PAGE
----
> Adults with a bachelor’s degree: 63.2%
> Median household income: $80,834
> Unemployment rate: 2.6%
> Number of colleges and universities: 9
Along with Massachusetts, Colorado is one of just two states where over 40% of adults have a bachelor’s degree. And Boulder, Colorado, the most educated city in one of the best educated states, is also the most educated city in the country. The 63.2% share of metro area adults with at least a bachelor’s degree is nearly double the 32.0% share of American adults nationwide.
Many of the largest employers in Boulder offer jobs that require college education. Companies in and around the city include defense contractors Lockheed Martin and Northrop Grumman, software giant IBM, drug maker AstraZeneca, and hundreds of smaller companies and startups in the aerospace, bioscience, and software fields.
> Adults with a bachelor’s degree: 47.1%
> Median household income: $91,198
> Unemployment rate: 4.2%
> Number of colleges and universities: 20
Connecticut has one of the better educated populations of any state in the country — and all four of the state’s major metro areas are home to a larger share of college-educated adults than the 32.0% national share. In the Bridgeport-Stamford-Norwalk metro area, 47.1% of adults have a bachelor’s degree or higher, the most of any metro area in the state.
Nationwide, the typical adult with a bachelor’s degree earns about $22,000 more per year than the typical adult with a only a high school diploma. In Bridgeport-Stamford-Norwalk, the earnings gap is even greater. The average annual salary among college-educated adults in the metro area is $71,078 a year, about $39,728 more than the average earnings of $31,350 among those with only a high school diploma.
> Adults with a bachelor’s degree: 23.3%
> Median household income: $57,608
> Unemployment rate: 4.5%
> Number of colleges and universities: 5
Dover is the only metro area in Delaware and ranks as the most educated city in the state by default only. It is not, however, very highly educated, and in fact, the bachelor’s degree attainment rate of 23.3% in the metro area is well below the 31.5% rate across the state as a whole.
Adults with college education are often better insulated from economic downturns and often are more attractive candidates to potential employers. In Dover, the low college attainment rate may partially explain the higher unemployment. Some 4.5% of the metro area’s labor force is out of a job, well above the 3.9% unemployment rate across Delaware as a whole.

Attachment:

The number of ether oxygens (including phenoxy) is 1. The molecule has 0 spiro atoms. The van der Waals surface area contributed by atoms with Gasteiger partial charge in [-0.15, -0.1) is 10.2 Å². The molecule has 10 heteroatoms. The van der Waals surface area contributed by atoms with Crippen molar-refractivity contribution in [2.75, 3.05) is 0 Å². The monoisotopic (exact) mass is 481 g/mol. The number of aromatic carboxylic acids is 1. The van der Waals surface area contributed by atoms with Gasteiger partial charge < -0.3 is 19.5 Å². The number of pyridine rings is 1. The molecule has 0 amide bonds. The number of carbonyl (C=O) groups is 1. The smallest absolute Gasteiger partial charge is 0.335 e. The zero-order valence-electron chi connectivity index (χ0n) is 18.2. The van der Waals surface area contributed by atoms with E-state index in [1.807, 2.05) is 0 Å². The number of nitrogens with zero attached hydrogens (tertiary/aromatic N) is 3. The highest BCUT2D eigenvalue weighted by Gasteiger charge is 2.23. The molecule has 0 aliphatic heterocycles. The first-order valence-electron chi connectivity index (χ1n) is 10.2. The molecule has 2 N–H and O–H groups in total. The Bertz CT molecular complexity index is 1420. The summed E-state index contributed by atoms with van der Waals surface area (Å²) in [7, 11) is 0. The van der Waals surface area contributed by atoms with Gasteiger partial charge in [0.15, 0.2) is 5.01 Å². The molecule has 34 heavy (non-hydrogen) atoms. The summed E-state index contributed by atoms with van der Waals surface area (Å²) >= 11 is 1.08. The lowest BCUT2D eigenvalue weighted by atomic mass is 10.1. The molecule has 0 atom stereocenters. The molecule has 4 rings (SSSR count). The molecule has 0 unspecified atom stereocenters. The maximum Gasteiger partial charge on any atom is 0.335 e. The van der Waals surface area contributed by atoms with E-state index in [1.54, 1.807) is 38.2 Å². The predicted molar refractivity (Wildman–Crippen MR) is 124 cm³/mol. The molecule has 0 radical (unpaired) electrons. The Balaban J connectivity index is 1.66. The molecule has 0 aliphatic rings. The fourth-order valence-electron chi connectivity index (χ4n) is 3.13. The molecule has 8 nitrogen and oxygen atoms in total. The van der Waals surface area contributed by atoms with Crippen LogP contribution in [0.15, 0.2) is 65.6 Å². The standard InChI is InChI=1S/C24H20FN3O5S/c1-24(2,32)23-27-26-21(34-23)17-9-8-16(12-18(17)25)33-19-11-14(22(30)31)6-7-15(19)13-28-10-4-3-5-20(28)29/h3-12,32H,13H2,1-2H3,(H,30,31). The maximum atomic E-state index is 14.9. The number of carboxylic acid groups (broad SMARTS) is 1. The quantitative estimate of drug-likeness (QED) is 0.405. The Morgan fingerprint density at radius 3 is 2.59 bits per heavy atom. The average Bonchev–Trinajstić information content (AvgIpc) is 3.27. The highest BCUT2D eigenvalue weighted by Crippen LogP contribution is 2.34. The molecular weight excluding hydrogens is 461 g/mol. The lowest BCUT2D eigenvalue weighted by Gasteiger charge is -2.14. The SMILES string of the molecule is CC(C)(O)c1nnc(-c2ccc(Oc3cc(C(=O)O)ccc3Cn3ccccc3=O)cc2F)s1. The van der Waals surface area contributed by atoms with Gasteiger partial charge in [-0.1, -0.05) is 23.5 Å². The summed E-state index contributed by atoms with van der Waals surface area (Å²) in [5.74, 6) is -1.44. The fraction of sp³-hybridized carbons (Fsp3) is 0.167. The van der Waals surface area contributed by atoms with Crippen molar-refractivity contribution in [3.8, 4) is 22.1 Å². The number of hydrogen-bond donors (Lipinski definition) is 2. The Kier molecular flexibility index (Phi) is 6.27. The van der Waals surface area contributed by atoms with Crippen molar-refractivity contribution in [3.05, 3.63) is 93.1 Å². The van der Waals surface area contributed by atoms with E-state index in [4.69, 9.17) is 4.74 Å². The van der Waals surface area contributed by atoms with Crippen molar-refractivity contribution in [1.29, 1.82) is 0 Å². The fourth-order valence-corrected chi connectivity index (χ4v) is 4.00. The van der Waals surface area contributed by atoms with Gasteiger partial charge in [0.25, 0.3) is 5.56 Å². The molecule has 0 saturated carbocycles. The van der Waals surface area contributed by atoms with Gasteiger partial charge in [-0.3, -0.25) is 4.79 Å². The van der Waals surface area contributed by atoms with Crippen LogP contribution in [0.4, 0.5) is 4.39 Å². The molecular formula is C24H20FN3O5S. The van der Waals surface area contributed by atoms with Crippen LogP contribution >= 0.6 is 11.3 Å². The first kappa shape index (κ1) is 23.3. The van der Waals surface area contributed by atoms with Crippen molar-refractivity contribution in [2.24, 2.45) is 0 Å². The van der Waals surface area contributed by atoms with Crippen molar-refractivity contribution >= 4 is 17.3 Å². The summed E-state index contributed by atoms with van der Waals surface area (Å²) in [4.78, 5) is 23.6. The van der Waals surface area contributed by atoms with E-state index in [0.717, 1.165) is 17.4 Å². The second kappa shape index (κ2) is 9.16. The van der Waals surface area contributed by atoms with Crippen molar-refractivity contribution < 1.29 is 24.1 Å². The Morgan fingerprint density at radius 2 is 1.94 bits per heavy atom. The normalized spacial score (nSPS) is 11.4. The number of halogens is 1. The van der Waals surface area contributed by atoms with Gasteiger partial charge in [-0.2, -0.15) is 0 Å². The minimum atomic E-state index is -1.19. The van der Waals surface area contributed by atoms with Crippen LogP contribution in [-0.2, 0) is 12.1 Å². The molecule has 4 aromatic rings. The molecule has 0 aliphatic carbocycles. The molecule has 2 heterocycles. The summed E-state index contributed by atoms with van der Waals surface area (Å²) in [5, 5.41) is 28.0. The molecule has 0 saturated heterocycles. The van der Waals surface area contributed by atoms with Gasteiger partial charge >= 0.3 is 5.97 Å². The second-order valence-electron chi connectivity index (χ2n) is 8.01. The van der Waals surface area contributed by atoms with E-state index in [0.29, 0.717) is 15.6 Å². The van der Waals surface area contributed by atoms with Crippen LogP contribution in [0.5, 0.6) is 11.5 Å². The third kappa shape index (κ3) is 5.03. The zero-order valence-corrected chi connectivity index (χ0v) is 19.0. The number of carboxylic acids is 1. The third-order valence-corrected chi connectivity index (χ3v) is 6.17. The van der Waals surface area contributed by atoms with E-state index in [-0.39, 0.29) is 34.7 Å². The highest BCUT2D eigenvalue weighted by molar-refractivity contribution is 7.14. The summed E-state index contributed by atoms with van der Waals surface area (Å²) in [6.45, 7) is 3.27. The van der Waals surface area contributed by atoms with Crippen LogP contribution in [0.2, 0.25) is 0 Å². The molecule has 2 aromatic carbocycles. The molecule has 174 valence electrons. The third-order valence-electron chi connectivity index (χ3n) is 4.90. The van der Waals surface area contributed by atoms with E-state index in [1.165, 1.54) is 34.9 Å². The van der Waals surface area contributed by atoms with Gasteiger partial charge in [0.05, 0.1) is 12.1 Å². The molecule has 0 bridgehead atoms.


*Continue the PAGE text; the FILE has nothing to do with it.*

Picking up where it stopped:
> Adults with a bachelor’s degree: 39.4%
> Median household income: $50,825
> Unemployment rate: 3.5%
> Number of colleges and universities: 8
Across Florida, less than 30% of adults have a bachelor’s degree — a smaller share than the 32% of American adults nationwide. Still, parts of the state are home to high concentrations of college-educated populations. In Tallahassee, for example, 39.4% of adults have a bachelor’s degree or higher, the largest share in the state.
As the state capital, Tallahassee has a high concentration of public sector workers. Government jobs account for 34.0% of all nonfarm employment in the metro area, more than double the typical concentration nationwide.
Georgia: Athens-Clarke County
> Adults with a bachelor’s degree: 39.7%
> Median household income: $46,521
> Unemployment rate: 3.3%
> Number of colleges and universities: 3
In Athens-Clarke County, 39.7% of adults have at least a bachelor’s degree, the most of any metro area in the state and well above the bachelor’s degree attainment rate of 30.9% across Georgia as a whole.
Many of the cities on this list are home to multiple colleges and universities — but few are in the same class as Athens as iconic American college towns go. Established in Athens in 1801, 16 years after it was chartered, the University of Georgia is one of the oldest research universities in the United States. The university employs over 3,000 research and instruction faculty — positions that typically require a bachelor’s degree at minimum — and enrolls nearly 8,800 graduate students.